Saturday, 10 May 2008

Hope McIntyre, and crime conventions

Ed Gorman wondered, in a typically thought-provoking blog post the other day, about the value for authors of attending crime fiction conventions. One thing is for sure: unless you are in a very small minority of huge sellers, the cost of attendance will exceed whatever revenue you generate through book sales. And it’s also true that, in order to find time for writing, one has to put a limit on the time devoted to networking at conventions and elsewhere. This is especially true for people like me who also have to juggle their writing with a full-time job.

And yet. A convention can be a great way of meeting old friends, and making new ones, who share a common passion for books. And a convention in an unfamiliar location offers a good excuse for exploring fresh places.

A case in point was my trip to Left Coast Crime in Seattle last year. I knew little of Seattle, and it would never have occurred to me as a tourist destination. But the city massively exceeded my expectations, and even the weather was much kinder than I’d been led to expect. I also met some very agreeable people, and one of them – whom I bumped into in the excellent mystery bookstore – was Caroline Upcher, a fellow Brit currently living in the States.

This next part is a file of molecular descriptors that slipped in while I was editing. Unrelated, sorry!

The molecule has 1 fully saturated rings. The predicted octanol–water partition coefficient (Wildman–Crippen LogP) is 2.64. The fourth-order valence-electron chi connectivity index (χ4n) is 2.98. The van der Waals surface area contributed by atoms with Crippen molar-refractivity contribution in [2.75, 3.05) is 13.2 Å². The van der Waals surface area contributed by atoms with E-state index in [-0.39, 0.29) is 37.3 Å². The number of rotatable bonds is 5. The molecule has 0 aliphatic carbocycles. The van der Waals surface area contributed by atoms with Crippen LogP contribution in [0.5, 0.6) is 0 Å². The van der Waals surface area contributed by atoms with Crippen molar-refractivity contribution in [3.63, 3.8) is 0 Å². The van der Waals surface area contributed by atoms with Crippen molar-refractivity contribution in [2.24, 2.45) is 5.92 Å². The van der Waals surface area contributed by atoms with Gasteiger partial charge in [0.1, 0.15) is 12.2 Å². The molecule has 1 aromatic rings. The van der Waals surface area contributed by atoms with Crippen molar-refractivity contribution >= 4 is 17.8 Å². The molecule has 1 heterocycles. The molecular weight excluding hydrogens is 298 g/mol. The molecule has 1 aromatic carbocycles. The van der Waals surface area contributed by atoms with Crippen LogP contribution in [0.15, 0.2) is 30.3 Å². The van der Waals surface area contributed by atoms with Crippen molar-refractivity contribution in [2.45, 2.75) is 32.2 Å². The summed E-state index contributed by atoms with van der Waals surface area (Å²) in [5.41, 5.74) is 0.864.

Caroline writes under her own name, but her crime fiction appears as by Hope McIntrye. Her central character is Lee Bartholomew, who is a ghost writer. Caroline, well versed in the publishing industry, knows a good deal about ghosting and her books are accomplished pieces of work. The most recent is How to Cook for a Ghost, which has a well-researched restaurant setting. It is well worth seeking out, as are its predecessors, How to Seduce a Ghost and How to Marry a Ghost.

In a prefatory note, Caroline mentions enjoying the company of a number of authors at Bouchercon, Malice Domestic, Left Coast Crime and MWA events (she kindly includes me in the list) and I think this is really the answer to the question raised in Ed’s blog. If I went to a convention solely focused on sales and business, I would end up disappointed. But I don’t; it’s all about having a good time in good company. If the readers I meet are tempted to sample my books, that’s a bonus.

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